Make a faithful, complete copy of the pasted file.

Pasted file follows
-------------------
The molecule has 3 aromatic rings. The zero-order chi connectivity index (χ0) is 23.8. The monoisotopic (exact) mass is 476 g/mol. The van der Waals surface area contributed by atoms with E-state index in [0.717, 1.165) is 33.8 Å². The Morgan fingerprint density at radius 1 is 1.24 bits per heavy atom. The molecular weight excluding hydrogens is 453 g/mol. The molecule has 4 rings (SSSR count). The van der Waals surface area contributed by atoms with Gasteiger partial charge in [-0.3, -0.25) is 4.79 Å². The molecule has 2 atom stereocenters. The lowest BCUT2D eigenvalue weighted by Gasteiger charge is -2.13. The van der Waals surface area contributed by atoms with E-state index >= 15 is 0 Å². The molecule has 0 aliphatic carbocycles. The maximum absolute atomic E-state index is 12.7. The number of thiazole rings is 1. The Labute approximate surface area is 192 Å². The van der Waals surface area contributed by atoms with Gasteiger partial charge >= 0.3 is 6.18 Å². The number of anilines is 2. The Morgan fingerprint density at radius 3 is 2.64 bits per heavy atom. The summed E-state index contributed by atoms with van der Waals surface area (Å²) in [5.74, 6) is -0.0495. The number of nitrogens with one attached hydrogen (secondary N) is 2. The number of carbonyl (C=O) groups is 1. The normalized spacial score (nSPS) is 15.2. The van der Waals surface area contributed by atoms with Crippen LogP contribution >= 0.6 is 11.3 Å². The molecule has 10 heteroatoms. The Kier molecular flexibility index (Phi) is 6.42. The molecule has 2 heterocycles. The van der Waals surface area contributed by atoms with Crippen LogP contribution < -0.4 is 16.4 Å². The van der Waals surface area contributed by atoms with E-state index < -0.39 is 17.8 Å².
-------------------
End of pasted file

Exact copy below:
The molecule has 3 aromatic rings. The zero-order chi connectivity index (χ0) is 23.8. The monoisotopic (exact) mass is 476 g/mol. The van der Waals surface area contributed by atoms with E-state index in [0.717, 1.165) is 33.8 Å². The Morgan fingerprint density at radius 1 is 1.24 bits per heavy atom. The molecular weight excluding hydrogens is 453 g/mol. The molecule has 4 rings (SSSR count). The van der Waals surface area contributed by atoms with Gasteiger partial charge in [-0.3, -0.25) is 4.79 Å². The molecule has 2 atom stereocenters. The lowest BCUT2D eigenvalue weighted by Gasteiger charge is -2.13. The van der Waals surface area contributed by atoms with E-state index >= 15 is 0 Å². The molecule has 0 aliphatic carbocycles. The maximum absolute atomic E-state index is 12.7. The number of thiazole rings is 1. The Labute approximate surface area is 192 Å². The van der Waals surface area contributed by atoms with Gasteiger partial charge >= 0.3 is 6.18 Å². The number of anilines is 2. The Morgan fingerprint density at radius 3 is 2.64 bits per heavy atom. The summed E-state index contributed by atoms with van der Waals surface area (Å²) in [5.74, 6) is -0.0495. The number of nitrogens with one attached hydrogen (secondary N) is 2. The number of carbonyl (C=O) groups is 1. The normalized spacial score (nSPS) is 15.2. The van der Waals surface area contributed by atoms with Crippen LogP contribution >= 0.6 is 11.3 Å². The molecule has 10 heteroatoms. The Kier molecular flexibility index (Phi) is 6.42. The molecule has 2 heterocycles. The van der Waals surface area contributed by atoms with Crippen LogP contribution < -0.4 is 16.4 Å². The van der Waals surface area contributed by atoms with E-state index < -0.39 is 17.8 Å².